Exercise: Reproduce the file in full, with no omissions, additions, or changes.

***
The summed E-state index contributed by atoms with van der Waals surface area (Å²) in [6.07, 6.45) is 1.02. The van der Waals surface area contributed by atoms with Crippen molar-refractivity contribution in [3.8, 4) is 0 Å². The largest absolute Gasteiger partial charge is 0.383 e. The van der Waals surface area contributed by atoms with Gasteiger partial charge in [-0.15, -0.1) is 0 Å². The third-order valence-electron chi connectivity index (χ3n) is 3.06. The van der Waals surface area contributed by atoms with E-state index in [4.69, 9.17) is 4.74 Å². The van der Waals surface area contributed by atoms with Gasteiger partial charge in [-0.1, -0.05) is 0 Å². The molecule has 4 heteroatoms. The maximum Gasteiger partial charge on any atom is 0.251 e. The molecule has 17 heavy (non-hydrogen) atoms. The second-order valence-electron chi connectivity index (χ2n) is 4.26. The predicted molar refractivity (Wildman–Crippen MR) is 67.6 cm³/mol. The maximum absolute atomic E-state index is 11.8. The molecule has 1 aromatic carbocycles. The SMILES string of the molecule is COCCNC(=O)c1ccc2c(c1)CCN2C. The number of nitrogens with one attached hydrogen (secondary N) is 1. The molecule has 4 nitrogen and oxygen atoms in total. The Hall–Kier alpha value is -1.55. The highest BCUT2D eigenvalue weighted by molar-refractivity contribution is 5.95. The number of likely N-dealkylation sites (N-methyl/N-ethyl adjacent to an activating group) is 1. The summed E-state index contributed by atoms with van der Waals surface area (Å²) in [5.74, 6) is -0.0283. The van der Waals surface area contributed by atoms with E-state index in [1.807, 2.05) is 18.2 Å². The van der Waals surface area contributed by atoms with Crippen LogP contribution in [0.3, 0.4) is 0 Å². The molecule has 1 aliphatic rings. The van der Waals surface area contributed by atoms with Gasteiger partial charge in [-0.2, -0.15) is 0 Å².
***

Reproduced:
The summed E-state index contributed by atoms with van der Waals surface area (Å²) in [6.07, 6.45) is 1.02. The van der Waals surface area contributed by atoms with Crippen molar-refractivity contribution in [3.8, 4) is 0 Å². The largest absolute Gasteiger partial charge is 0.383 e. The van der Waals surface area contributed by atoms with Gasteiger partial charge in [-0.15, -0.1) is 0 Å². The third-order valence-electron chi connectivity index (χ3n) is 3.06. The van der Waals surface area contributed by atoms with E-state index in [4.69, 9.17) is 4.74 Å². The van der Waals surface area contributed by atoms with Gasteiger partial charge in [-0.1, -0.05) is 0 Å². The molecule has 4 heteroatoms. The maximum Gasteiger partial charge on any atom is 0.251 e. The molecule has 17 heavy (non-hydrogen) atoms. The second-order valence-electron chi connectivity index (χ2n) is 4.26. The predicted molar refractivity (Wildman–Crippen MR) is 67.6 cm³/mol. The maximum absolute atomic E-state index is 11.8. The molecule has 1 aromatic carbocycles. The SMILES string of the molecule is COCCNC(=O)c1ccc2c(c1)CCN2C. The number of nitrogens with one attached hydrogen (secondary N) is 1. The molecule has 4 nitrogen and oxygen atoms in total. The Hall–Kier alpha value is -1.55. The highest BCUT2D eigenvalue weighted by molar-refractivity contribution is 5.95. The number of likely N-dealkylation sites (N-methyl/N-ethyl adjacent to an activating group) is 1. The summed E-state index contributed by atoms with van der Waals surface area (Å²) in [5.74, 6) is -0.0283. The van der Waals surface area contributed by atoms with E-state index in [1.807, 2.05) is 18.2 Å². The van der Waals surface area contributed by atoms with Crippen LogP contribution in [0.3, 0.4) is 0 Å². The molecule has 1 aliphatic rings. The van der Waals surface area contributed by atoms with Gasteiger partial charge in [-0.2, -0.15) is 0 Å².